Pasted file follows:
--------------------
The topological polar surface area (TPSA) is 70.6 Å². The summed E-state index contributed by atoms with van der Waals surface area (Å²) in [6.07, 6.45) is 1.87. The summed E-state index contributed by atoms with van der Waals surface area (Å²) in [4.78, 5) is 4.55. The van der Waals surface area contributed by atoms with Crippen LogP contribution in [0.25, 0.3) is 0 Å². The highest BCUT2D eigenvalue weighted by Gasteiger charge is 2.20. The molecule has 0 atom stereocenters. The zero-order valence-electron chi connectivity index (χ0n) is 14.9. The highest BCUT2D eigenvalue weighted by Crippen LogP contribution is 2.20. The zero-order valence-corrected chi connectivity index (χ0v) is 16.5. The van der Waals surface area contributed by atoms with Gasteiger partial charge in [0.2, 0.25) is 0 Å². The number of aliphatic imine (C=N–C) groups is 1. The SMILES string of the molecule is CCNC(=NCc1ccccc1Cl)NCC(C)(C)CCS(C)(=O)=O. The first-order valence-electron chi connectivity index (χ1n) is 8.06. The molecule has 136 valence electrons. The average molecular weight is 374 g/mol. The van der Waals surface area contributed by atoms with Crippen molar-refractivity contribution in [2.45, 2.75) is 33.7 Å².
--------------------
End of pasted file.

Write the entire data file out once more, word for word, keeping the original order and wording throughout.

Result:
The topological polar surface area (TPSA) is 70.6 Å². The summed E-state index contributed by atoms with van der Waals surface area (Å²) in [6.07, 6.45) is 1.87. The summed E-state index contributed by atoms with van der Waals surface area (Å²) in [4.78, 5) is 4.55. The van der Waals surface area contributed by atoms with Crippen LogP contribution in [0.25, 0.3) is 0 Å². The highest BCUT2D eigenvalue weighted by Gasteiger charge is 2.20. The molecule has 0 atom stereocenters. The zero-order valence-electron chi connectivity index (χ0n) is 14.9. The highest BCUT2D eigenvalue weighted by Crippen LogP contribution is 2.20. The zero-order valence-corrected chi connectivity index (χ0v) is 16.5. The van der Waals surface area contributed by atoms with Gasteiger partial charge in [0.2, 0.25) is 0 Å². The number of aliphatic imine (C=N–C) groups is 1. The SMILES string of the molecule is CCNC(=NCc1ccccc1Cl)NCC(C)(C)CCS(C)(=O)=O. The first-order valence-electron chi connectivity index (χ1n) is 8.06. The molecule has 136 valence electrons. The average molecular weight is 374 g/mol. The van der Waals surface area contributed by atoms with Crippen molar-refractivity contribution in [2.45, 2.75) is 33.7 Å².